The point of the Thoughtcoin example is just to illustrate the minimum moving parts necessary to make Proof of Worth a reality using existing technology.


By creating a self-perpetuating subsidy for good white papers, we can create an almost barrier-free funding mechanism for innovators and a source of good quality research for the internet at large by aligning incentives using the same forces of self-interest that keep Bitcoin alive. We might envision a coin based on Proof-Of-Authentic-Charity that rewards users who meaningfully improve the world without gaming the system. Perhaps Proof-Of-I-Ate-Plants-For-A-Month for a coin that tries to encourage the world to move away from animal consumption or Proof-Of-Volunteering-At-A-Retirement-Home.

So long as the block minting times are long enough and the rules listed in the DAO are valid in a decentralized court and so long as truth can be agreed upon, a worthy cause can be mapped to a consensus algorithm that incentivizes its own maintenance.

Technological Constraints and the importance of Ulex

Until a functioning decentralized court system such as Ulex is on the Ethereum blockchain, Proof of Worth coins are impossible. Ulex is the link that will enable the transformation of subjective measures (such as Proof-of-Helping-Dogs-In-Need — for a real Dogecoin?) to objective blockchain states that enable a fully functioning cryptocurrency. Ulex also acts as an anti-spam filter because all submissions require deposits that are subject to adjudication.

Anticipated Objections

I anticipate two main objections to Proof Of Worth second layer tokens running on Ethereum. The first concerns the current consensus algorithm of Ethereum. At the time of writing, Ethereum is still secured by the Proof of Work algorithm. If you believe that it is wasteful and should be replaced then Proof of Worth tokens do nothing to achieve this. If anything, they increase the demand for the Ethereum platform and therefore the difficulty of the underlying mining algorithm. In suggesting this, I am making the assumption that at some point in the future, Ethereum will successfully move to Proof of Stake. In the short run this objection holds.

The second objection I anticipate sounds something like this:

Tokens created on Ethereum do not require an additional layer of consensus because transactions are secured by the Ethereum miners. Are you not orchestrating a big song and dance for nothing? Wouldn’t it be easier to just create a standard charity?

It is true that the purpose of Proof of Worth is not to achieve consensus. Rather I’m fascinated by how the alignment of incentives achieved by it motivates self interested individuals to invest great resources into continually achieving a collective goal. While Bitcoin mining is an always-online, tireless engine for generating consensus, Proof of Worth inherits consensus generation from the underlying Ethereum network; its purpose is as a non-stop engine for generating any behaviour that humans value. Block generation is like a production line of social good. If traditional charities are committees for good, Proof of Worth is a factory for good.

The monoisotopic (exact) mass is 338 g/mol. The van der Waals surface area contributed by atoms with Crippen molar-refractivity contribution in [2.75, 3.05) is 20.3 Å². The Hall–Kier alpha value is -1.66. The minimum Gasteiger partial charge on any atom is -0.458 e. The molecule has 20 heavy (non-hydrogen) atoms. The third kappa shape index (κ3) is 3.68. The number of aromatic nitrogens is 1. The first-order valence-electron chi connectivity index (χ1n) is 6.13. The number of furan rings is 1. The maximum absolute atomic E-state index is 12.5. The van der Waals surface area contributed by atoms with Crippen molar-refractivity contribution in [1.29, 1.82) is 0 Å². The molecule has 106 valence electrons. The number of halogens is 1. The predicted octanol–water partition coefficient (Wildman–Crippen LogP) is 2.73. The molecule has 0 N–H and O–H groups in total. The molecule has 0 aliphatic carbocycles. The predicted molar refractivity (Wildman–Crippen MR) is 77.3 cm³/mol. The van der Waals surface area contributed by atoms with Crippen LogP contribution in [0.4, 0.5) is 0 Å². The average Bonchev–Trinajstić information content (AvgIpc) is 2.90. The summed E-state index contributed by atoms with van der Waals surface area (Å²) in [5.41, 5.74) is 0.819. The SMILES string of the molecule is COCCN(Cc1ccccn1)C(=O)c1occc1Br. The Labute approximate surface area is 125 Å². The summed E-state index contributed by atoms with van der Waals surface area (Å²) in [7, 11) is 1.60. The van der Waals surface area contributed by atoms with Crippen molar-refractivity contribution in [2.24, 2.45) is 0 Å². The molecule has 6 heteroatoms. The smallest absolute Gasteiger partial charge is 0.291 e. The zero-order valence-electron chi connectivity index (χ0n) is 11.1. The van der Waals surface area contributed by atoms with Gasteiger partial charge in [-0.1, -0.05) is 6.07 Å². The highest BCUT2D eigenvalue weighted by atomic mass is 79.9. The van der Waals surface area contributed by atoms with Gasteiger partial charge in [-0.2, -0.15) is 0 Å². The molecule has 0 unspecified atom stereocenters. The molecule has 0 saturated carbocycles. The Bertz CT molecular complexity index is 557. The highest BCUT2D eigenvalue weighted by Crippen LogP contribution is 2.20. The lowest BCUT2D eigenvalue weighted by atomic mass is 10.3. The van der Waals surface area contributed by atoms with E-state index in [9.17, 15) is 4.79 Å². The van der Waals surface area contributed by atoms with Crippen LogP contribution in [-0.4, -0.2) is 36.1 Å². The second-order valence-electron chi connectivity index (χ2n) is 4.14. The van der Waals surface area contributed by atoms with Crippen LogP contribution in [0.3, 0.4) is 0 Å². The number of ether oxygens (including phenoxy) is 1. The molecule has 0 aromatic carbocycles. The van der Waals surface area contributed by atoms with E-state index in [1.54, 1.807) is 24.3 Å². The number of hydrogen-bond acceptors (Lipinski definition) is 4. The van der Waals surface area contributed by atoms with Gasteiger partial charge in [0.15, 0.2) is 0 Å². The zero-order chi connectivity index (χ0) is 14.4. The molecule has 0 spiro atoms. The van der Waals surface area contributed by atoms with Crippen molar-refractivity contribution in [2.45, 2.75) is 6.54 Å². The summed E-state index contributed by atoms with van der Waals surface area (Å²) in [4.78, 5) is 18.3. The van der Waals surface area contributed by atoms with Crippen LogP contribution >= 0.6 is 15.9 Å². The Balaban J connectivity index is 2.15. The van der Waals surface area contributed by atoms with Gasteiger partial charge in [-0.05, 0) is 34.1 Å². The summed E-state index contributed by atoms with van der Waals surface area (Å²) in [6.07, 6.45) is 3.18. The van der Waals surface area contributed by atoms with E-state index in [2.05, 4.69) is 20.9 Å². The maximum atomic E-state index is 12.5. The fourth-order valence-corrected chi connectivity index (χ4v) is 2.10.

Another aspect of Bitcoin I wish to emulate is how the token is imputed value thanks to its function in securing mining. Since Proof of Worth generated coins are the same tokens required to vote on the worth of miners’ offerings, it automatically answers the question of “what are these tokens good for?” If you’re interested in the emergent, collective organization that cryptocurrency mining creates and the implications for society, I encourage you to see this article.

Proving Proof of Worth

We will soon have the tools we need to build cryptocurrencies with ‘mining’ processes that deeply integrate subjective human valuation. A Proof of Worth approach — if it works the way we hope, and we’ll soon find out — sidesteps the problem of public distaste towards POW mining that’s (rightly or wrongly) perceived as wasteful. We will be able to create a new breed of tokens for human advancement that can be tightly focused on specific human problems and opportunities.

The examples I gave were off the top of my head but the possibilities are almost without limit. If you think of a good candidate cause for a Proof of Worth coin, please mention it in the comments. One suggestion I’ve heard is a Proof-Of-Scientific-Replication for a coin that encourages published science to be replicated, something for which the current incentives are not well aligned.

By Justin Goro
Illustrated by
Tomasz Kaye, edited by Max Borders and Tomasz Kaye